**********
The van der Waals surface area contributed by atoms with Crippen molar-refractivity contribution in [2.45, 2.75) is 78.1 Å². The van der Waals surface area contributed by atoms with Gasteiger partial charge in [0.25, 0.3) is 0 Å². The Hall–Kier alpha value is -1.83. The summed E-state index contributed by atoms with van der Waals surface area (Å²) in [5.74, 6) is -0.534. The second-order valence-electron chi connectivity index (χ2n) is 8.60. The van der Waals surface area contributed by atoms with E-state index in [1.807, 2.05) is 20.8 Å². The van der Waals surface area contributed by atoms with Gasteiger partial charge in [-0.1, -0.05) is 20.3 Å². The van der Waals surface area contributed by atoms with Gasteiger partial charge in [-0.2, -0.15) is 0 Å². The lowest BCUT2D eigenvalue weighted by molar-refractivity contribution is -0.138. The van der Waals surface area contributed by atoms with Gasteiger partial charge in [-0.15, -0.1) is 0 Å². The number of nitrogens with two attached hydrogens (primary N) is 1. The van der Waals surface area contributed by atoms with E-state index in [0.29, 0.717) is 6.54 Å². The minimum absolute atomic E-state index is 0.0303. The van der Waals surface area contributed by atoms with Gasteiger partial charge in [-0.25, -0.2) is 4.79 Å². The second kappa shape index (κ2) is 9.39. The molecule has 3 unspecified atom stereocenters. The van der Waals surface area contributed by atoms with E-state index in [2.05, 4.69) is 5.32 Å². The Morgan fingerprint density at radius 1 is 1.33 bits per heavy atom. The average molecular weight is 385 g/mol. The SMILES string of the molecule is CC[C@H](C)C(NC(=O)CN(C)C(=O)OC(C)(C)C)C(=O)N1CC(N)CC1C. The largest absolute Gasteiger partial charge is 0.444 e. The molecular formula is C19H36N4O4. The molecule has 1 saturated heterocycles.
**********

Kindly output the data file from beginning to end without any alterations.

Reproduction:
The van der Waals surface area contributed by atoms with Crippen molar-refractivity contribution in [2.45, 2.75) is 78.1 Å². The van der Waals surface area contributed by atoms with Gasteiger partial charge in [0.25, 0.3) is 0 Å². The Hall–Kier alpha value is -1.83. The summed E-state index contributed by atoms with van der Waals surface area (Å²) in [5.74, 6) is -0.534. The second-order valence-electron chi connectivity index (χ2n) is 8.60. The van der Waals surface area contributed by atoms with E-state index in [1.807, 2.05) is 20.8 Å². The van der Waals surface area contributed by atoms with Gasteiger partial charge in [-0.1, -0.05) is 20.3 Å². The van der Waals surface area contributed by atoms with Gasteiger partial charge in [-0.2, -0.15) is 0 Å². The lowest BCUT2D eigenvalue weighted by molar-refractivity contribution is -0.138. The van der Waals surface area contributed by atoms with Gasteiger partial charge in [-0.15, -0.1) is 0 Å². The number of nitrogens with two attached hydrogens (primary N) is 1. The van der Waals surface area contributed by atoms with E-state index in [0.29, 0.717) is 6.54 Å². The minimum absolute atomic E-state index is 0.0303. The van der Waals surface area contributed by atoms with Gasteiger partial charge in [-0.25, -0.2) is 4.79 Å². The second kappa shape index (κ2) is 9.39. The molecule has 3 unspecified atom stereocenters. The van der Waals surface area contributed by atoms with E-state index in [2.05, 4.69) is 5.32 Å². The Morgan fingerprint density at radius 1 is 1.33 bits per heavy atom. The average molecular weight is 385 g/mol. The SMILES string of the molecule is CC[C@H](C)C(NC(=O)CN(C)C(=O)OC(C)(C)C)C(=O)N1CC(N)CC1C. The largest absolute Gasteiger partial charge is 0.444 e. The molecular formula is C19H36N4O4. The molecule has 1 saturated heterocycles.